From the Rector

Good day my friends,

I am Fr. Joe. I have replaced Fr. Greg Chambers as the new College Rector. ‘Joe’ is an ‘extra’ name I received when I was baptized according to the Catholic tradition. In fact, Vietnamese people don’t call me ‘Joe’ but ‘Binh’. The reason I decided to be called ‘Joe’ in Australia is to make things simple and easy for everyone. Why is that?

‘Cause if you don’t pronounce my ‘real’ name correctly, I can become Mr. Rubbish ‘Bin’, or ‘Mr. Bean’ (whom I really like, but don’t want to be.)

With the middle name ‘Thanh’, ‘Thanh Binh’ together means ‘peace’ in Vietnamese. I was born during the Vietnam War in 1961. My parents wished for peace to our country. Also, they wished that when I grew up, I could become a peaceful person, to bring peace to others. I have always tried my best to live out my name.

I am writing this when the war in Ukraine is still happening. It reminds me of what happened more than 40 years ago. At the time, around two million Vietnamese escaped from our country by boat. The United Nations High Commissioner for Refugees estimated that half of them, 1 million boat people, were robbed or killed by pirates (yes, really) or died of hunger and thirst on the sea (including one of my brothers).

War and violence are unacceptable and inexcusable. It doesn’t matter which side wins; normal people lose. They suffer terribly. We share their suffering as Jesus Christ suffered with and for us.

He came to show us the Way, the Truth and the Life.

Because of human blindness, stubbornness, and hatred, Jesus had to accept his death on the cross to awake us. His resurrection gives us hope: Hope in divine and human love, kindness, and compassion.

I am also writing in Lent, the time to humbly reflect and accept our limitations. As Pope Francis prayed to Mary, our holy Mother: ‘Amid the misery of our sinfulness, amid our struggles and weaknesses, amid the mystery of iniquity that is evil and war, you remind us that God never abandons us, but continues to look upon us with love, ever ready to forgive us and raise us up to new life.’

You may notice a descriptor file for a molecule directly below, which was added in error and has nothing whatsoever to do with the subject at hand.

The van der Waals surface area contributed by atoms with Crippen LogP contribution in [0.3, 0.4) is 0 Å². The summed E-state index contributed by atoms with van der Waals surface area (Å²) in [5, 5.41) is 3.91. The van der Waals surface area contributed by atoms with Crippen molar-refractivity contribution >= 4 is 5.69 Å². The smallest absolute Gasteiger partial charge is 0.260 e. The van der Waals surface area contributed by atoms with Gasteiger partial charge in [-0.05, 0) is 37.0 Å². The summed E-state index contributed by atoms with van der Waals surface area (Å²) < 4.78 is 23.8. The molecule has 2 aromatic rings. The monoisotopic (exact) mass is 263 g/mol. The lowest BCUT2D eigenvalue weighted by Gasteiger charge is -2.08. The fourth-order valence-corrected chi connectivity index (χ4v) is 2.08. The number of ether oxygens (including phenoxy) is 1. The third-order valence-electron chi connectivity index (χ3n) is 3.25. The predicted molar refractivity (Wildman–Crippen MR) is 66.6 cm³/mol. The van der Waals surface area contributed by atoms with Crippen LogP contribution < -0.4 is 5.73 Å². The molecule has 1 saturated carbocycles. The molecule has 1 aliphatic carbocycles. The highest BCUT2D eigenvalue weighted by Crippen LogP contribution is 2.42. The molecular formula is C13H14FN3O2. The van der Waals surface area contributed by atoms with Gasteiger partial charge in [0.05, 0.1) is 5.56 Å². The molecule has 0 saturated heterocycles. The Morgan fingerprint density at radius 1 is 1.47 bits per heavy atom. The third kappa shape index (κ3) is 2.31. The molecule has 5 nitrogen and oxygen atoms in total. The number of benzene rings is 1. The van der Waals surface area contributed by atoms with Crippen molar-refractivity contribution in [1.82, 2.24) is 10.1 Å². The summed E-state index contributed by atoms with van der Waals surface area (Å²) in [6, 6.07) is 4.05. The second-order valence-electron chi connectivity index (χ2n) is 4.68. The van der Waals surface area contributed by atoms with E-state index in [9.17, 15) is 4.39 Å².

Yes, people can be evil, selfish, stubborn and hateful, but they can also be holy, generous, and compassionate. It depends!

Depends on what? It depends on what values you have and put into practice. We are called to heal the wounds of those who suffer and to give hope to those who feel hopeless, thus bringing the joy of the Risen Christ (Salesian Family Beatitudes).

The most common greeting among Jewish people is ‘shalom’ (peace). After his resurrection, Jesus often greeted his disciples: ‘Peace be with you’.

Jesus comes so that we know how to live fully in peace withIntegrity, Respect, Belonging, Joy and Dynamism’.

By practising our values, we contribute to create peace in the world. Without peace, we can never live fully.

Shalom, peace be with you all.